The International Labour Organization (ILO) Tripartite Action to Protect Migrant Workers within and from the Greater Mekong Subregion (GMS TRIANGLE project) has supported labour migration governance in Cambodia through improving policy legislation, capacity building of stakeholders, and support to migrant workers, including in the receipt and resolution of complaints. This assessment of the complaints mechanism will contribute to improving migration governance in Cambodia by initiating analysis and beginning an evidenced-based discussion on the complaints process with stakeholders.

The ILO is grateful for the support for this assessment from its partners, in the research and validation of this report. The ILO would like to acknowledge the MOLVT, the PDOLVTs, and MRCs in Prey Veng, Kampong Cham and Battambang, as well as Legal Support for Children and Women and the National Union Alliance Chambers of Cambodia for their role in facilitating the complaints mechanism, and beginning to examine how this process can enable greater access to justice for Cambodia’s migrant workers.

Maurizio Bussi
ILO Country Office for Thailand, Cambodia and Lao People’s Democratic Republic


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Good practices on the role of trade unions in protecting and promoting the rights of migrant workers in Asia

By | Cambodia, Malaysia, Social dialogue, Thailand


Tripartite Action to Protect Migrant Workers within and from the Greater Mekong Subregion from Labour Exploitation (the GMS TRIANGLE project) and Tripartite Action for the Protection and Promotion of the Rights of Migrant Workers in the ASEAN Region (ASEAN TRIANGLE project) are working with trade unions in countries of origin and destination within ASEAN to enhance their role in promoting and protecting the rights of migrant workers.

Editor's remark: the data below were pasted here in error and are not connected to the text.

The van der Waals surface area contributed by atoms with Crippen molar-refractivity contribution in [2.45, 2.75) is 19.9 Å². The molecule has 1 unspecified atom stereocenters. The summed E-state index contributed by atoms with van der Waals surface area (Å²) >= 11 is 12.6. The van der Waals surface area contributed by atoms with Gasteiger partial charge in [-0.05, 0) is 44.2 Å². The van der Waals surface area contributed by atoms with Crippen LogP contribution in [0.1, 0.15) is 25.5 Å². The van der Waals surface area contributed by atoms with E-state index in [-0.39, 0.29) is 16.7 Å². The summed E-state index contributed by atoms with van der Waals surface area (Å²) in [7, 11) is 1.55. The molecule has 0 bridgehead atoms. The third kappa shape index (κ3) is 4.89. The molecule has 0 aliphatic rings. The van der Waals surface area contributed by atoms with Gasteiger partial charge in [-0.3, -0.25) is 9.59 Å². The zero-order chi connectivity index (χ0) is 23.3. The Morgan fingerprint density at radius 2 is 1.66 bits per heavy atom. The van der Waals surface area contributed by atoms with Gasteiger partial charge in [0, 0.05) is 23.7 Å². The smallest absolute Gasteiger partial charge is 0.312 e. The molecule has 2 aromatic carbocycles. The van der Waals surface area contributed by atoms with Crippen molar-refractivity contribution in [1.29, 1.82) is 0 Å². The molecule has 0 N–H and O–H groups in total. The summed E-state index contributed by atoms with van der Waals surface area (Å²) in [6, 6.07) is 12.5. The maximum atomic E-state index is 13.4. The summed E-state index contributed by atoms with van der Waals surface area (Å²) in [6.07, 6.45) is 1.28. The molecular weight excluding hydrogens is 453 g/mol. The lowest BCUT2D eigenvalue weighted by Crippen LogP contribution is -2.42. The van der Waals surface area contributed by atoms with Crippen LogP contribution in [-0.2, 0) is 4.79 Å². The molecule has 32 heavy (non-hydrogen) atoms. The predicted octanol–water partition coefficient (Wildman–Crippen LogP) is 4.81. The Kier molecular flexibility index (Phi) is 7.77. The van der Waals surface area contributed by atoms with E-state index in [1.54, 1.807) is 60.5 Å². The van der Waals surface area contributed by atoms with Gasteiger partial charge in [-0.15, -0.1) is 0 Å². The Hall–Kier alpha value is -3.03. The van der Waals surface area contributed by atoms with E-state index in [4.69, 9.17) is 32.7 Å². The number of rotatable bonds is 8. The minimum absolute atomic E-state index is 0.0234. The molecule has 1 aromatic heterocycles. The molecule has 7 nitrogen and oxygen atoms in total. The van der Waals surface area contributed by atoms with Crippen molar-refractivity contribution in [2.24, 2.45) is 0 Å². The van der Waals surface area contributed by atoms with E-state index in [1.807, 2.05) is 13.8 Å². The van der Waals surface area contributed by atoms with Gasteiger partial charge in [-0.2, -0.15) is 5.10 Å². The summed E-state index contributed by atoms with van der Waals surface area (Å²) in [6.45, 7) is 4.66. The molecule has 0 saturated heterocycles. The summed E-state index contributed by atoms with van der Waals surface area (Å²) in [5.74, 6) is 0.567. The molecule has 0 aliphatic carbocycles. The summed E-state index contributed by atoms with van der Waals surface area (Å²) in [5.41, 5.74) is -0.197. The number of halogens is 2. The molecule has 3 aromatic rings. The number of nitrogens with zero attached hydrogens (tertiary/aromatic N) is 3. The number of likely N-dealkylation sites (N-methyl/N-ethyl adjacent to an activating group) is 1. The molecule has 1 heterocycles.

Trade unions in countries of origin and destination have important roles to play in providing protection to migrant workers. There are many instances where trade unions in the Asia and Pacific region have been proactive in promoting a rights-based migration policy by participating in legislative reform processes; engaging in bilateral and regional cooperation between trade unions in sending and receiving countries; building trade unions’ capacity to respond to migrant worker issues through education and training; and reaching out to migrant workers by providing support services. Through this broad scope of actions, trade unions in the region are increasingly able to successfully represent the rights and interests of migrant workers in the enterprise, in the community and in policy dialogue.

This report documents selected good practices of trade union actions taken place in Cambodia, Hong Kong (China), Indonesia, Lao People’s Democratic Republic, Malaysia, Myanmar, Nepal, Republic of Korea, Taiwan, China, Thailand, and Viet Nam. The activities outlined in this report have been conducted with the International Labour Organization (ILO), through ILO technical cooperation on labour migration and with technical support from the Bureau for Workers’ Activities (ACTRAV). Some cases independent of ILO technical assistance are included in the report for the purpose of
information sharing. By sharing these practices among trade union partners and other organizations, the report aims to encourage their replication; and in doing so, highlight the relevance of trade unions and further advance their role in the effective governance of labour migration.